Sometimes agents seem to be “pushing the price up”. It would seem to be for their own benefit from the outsider’s point of view. But it could just be a reality their client needs to deal with. If they don’t go higher in price (even over asking at times), they won’t get the house they are going after. Or any house at all, for that matter.

Sometimes an agent may seem to be ignoring how much work a house needs. That might be because the house is a good deal as-is, or it’s the best location, or just as good as a buyer in that range can expect to find and afford.

Dads tend to swoop in during the moments of decision…coming to see a house their child is about to make an offer on…the house their kid fell in love with.

Dads don’t tend to be around for the entire process and see every house their child saw along the way. Nor are they privy to every conversation they had about the market.

Buying a house is a process

Finding a house to buy is a lot of sifting through houses you don’t end up buying.

It’s a process of getting to know the inventory. Getting a feel for how the market is moving. How quickly other buys scoop things up. Making tentative low offers, and being beaten out by higher ones. Watching prices go above asking…or not. Seeing how few great houses there are to choose from, and being ready to pounce when you come across the “perfect” one (warts and all).

And often enough, buyers want to swing their dad by the “perfect” house to get dad’s opinion, blessing, and approval. (Plus, they’re also just excited to show dad the house they found and want to buy!)

That’s when dads often swoop in, without benefit of the entire process, and cast judgment down upon the house, the neighborhood, the market, and the agent(s)…and put the brakes on. Hard.

It’s usually with all the best intentions. And it’s undoubtedly meant to be good advice.

As a dad, you want to make sure your kid doesn’t make a mistake they regret. And the easiest way to do that is to give riskless advice

“I wouldn’t buy this house. It needs too much work. It’s way overpriced. Wait. Wait for the market to get better. Wait for a better one to come along. Wait and save some money so you can afford a better house.”

Basically any advice but, “Buy this house! And buy it now!”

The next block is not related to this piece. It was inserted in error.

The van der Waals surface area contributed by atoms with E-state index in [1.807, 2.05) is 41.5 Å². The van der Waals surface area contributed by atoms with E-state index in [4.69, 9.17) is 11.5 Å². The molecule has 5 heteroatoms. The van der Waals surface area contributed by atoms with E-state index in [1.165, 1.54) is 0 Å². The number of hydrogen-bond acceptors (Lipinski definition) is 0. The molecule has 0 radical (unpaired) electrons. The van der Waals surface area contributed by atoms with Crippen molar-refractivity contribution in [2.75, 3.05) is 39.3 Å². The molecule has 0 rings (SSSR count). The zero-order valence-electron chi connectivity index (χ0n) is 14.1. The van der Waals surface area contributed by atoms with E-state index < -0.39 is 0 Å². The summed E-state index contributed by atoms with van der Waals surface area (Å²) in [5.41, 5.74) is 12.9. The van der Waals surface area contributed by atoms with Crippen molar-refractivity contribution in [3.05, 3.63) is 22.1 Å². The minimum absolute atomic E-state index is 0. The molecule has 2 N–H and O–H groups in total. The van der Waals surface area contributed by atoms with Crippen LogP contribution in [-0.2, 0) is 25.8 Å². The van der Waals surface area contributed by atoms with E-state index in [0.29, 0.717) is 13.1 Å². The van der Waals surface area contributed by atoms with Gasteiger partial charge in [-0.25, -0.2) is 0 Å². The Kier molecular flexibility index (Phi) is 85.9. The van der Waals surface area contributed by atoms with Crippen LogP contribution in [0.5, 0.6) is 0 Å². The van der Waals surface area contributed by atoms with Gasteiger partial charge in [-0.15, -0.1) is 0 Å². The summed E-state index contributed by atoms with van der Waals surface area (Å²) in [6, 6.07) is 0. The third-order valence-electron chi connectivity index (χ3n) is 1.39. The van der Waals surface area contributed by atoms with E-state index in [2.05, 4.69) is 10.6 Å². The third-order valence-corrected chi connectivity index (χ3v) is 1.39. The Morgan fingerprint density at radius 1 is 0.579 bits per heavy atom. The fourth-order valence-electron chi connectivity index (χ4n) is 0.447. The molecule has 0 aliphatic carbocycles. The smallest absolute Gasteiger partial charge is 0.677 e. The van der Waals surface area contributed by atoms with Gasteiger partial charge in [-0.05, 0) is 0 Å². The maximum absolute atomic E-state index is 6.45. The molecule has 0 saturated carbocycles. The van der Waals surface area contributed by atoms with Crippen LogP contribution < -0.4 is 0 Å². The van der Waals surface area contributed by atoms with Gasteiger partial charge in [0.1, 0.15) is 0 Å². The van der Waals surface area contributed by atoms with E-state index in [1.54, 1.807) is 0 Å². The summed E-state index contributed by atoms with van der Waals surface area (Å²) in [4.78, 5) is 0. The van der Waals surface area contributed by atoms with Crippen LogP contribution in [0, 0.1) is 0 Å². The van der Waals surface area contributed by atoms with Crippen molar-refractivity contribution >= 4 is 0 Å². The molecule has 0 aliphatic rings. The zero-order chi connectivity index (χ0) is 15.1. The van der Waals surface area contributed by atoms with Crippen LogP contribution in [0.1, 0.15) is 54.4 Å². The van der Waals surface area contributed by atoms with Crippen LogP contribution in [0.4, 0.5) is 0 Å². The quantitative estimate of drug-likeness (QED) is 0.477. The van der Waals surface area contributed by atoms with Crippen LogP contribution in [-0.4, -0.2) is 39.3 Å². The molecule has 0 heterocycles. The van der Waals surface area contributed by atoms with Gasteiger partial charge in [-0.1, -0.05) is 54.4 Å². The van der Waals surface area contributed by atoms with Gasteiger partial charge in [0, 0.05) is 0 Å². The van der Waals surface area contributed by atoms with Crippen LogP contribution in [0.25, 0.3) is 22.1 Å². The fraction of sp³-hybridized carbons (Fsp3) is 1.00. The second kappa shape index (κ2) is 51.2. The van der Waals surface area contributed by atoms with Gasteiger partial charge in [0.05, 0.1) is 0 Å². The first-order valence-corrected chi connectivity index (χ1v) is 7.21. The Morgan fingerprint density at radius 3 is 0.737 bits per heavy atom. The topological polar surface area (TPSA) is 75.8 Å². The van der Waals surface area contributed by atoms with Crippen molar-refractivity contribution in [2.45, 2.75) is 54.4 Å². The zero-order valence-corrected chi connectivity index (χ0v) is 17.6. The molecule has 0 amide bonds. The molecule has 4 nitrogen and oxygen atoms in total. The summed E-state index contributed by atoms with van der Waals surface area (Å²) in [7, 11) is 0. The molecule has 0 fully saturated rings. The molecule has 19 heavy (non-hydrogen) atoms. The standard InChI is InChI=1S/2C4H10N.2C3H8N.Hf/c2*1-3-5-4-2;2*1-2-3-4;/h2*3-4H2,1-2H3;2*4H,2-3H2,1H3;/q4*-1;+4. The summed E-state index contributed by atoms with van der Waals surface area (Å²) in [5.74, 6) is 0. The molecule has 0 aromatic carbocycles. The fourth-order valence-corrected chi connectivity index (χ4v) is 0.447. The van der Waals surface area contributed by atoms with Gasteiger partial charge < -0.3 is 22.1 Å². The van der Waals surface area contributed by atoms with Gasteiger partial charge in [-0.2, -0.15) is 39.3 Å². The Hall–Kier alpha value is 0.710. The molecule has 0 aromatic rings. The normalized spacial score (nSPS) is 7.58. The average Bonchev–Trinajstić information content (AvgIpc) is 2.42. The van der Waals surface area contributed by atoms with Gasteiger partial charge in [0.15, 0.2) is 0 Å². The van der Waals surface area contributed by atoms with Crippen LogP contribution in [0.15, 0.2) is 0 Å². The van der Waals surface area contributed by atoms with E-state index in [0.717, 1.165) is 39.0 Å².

Because, advising your child not to buy a particular house, can never be proven as bad advice. It’s riskless. No mistake can be made. No pieces need to be picked up. They can’t get hurt if they don’t buy it.

Or can they!?!?!

Don’t get in the way

As much as you may not believe it at times, kids listen to their fathers.

Especially adult kids.

Especially on big decisions.

Even more so if dad has some skin in the game…like, help with the down payment or closing costs. (Which is pretty common.)

Sometimes kids listen simply because they don’t want to make a decision and risk hearing, “I toldja so! Shoulda listened to me!”, the minute there’s an issue with the house.

And listening to dad’s advice can sometimes get in the way of getting the best house they could have because someone else scoops it up while they hem and haw. And now they have to wait for the next needle in a haystack of a house to come along. If ever.

Or, eventually, they have to settle for a house they like less when their back is against the wall of time, because they’re at the end of their lease, or they’re closing on the house they’re selling.

Once time is against them, all hope of negotiating the best deal is pretty much out the window.

That doesn’t mean don’t be involved

You should care.

And if your child wants you involved, you should be involved. Your perspective and advice can be helpful.

Believe it or not, most real estate agents will welcome your involvement. If your help, involvement, and opinion are along for the ride, for the entire ride.

It’s best to be involved from the get-go. Go through the entire process with your child and their agent.

You may not want to go see alllllll of the houses they see in-person, or on-screen, but it’s important.

If you don’t, you lack a full picture and handle on the market that they build over time.

You don’t have to, of course…but then, you can’t just swoop in with your Superdad cape without feeling like you’re fighting your archenemy Superagent. And it’s a silly fight because you’re both trying to protect the same person.

You should both be protecting your child from potential pitfalls…not from each other.

I’ve created a free guide to help my clients properly prepare for purchasing a home. If you’re thinking about buying a home in the near future (or ever…), grab a copy! The Ultimate Home Buyer’s Guide